As the collective fear over banks' deteriorating health escalates, buying insurance to protect against nonpayment has become one of the best investments in the financial sector. Yet for all the negative headlines about Chinese lenders, their credit-default swaps still look pretty tame.
A person who bought $10 million of credit-default swaps on Standard Chartered one year ago, for instance, would now be able to resell that contract for $23 million. The same investment in the bank's shares would be worth $4.3 million. A similar pattern holds true across most banks globally. The Markit iTraxx Europe Senior Financial CDS index has increased 127 percent over the past 12 months, while the MSCI Europe Banks index is down 31 percent:
In Asia, while bank derivatives have risen as well, they don't seem to fully reflect all the hand-wringing embedded in headlines. Contracts protecting Bank of China's debt against default are up 54 percent over the past 12 months to 186 basis points while its Hong Kong-listed stock has dropped 35 percent in the period.
A 54-percent rise sounds like a lot, but compared with the moves for Standard Chartered, or Deutsche Bank, it isn't. Bank of China's CDS are still also 16 percent below their peak earlier this month of 221 basis points, which was the highest since June 2012.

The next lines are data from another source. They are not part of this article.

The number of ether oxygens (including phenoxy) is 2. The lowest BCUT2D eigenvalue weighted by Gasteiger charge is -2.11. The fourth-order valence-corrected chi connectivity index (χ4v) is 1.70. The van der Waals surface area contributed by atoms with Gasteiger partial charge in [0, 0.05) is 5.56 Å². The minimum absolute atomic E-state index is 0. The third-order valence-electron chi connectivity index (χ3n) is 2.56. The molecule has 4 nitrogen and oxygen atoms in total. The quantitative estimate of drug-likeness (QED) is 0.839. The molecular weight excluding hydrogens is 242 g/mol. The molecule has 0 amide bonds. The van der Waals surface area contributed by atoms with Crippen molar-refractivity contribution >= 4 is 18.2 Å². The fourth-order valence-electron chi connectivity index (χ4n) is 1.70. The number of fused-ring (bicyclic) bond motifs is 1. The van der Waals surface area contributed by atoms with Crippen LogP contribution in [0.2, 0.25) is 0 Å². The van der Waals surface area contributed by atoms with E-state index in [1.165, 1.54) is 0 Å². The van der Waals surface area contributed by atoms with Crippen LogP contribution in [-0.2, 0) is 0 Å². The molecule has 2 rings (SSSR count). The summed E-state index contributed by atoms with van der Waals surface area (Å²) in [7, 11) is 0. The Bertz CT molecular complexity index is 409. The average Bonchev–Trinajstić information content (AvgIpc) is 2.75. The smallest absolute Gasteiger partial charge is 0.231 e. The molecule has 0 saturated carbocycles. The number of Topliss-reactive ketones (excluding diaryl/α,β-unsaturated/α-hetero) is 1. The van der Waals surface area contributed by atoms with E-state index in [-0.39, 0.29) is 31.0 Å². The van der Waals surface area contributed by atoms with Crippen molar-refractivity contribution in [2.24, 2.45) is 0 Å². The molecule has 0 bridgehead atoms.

One could argue that because credit-default swaps on ING are only at 85 basis points, and the Dutch lender is rated Baa1 at Moody's, three levels below Bank of China, swaps on the Chinese lender are too cheap.
It doesn't work that way, however. CDS spreads are a barometer of perception. As people become more fearful of what might happen in the future, they purchase default swaps to hedge their exposure, pushing spreads up. Like insurance, very seldom is a contract actually executed. Money is made from reselling the contracts at a higher spread. In other words, buying CDS is equivalent to betting the news surrounding a company is going to get worse rather than better.
And right now, the news surrounding Chinese banks isn't exactly glowing.
As Bloomberg reported on Friday, while Chinese bank stocks are as cheap as they ever have been, David Herro, who manages about $30 billion at Harris Associates, doesn't think they're a buy yet. Kyle Bass, another high-profile investment manager, is engaged in a public battle with analysts in China about the real level of soured loans at Chinese banks. While it may be less than the 9 percent Bass estimates, it's also probably more than the official reported number of 1.7 percent.
These sort of debates brew distrust, which usually means more buyers of CDS, and higher spreads. Plus any time investors begin to question the health of European banks, as they certainly are now, default concerns start to swirl faster in Asia.
It all suggests that gauges of fear in this part of the world aren't as elevated as they should be. Chinese bank CDS spreads don't appear to reflect the headlines.
This column does not necessarily reflect the opinion of Bloomberg LP and its owners.
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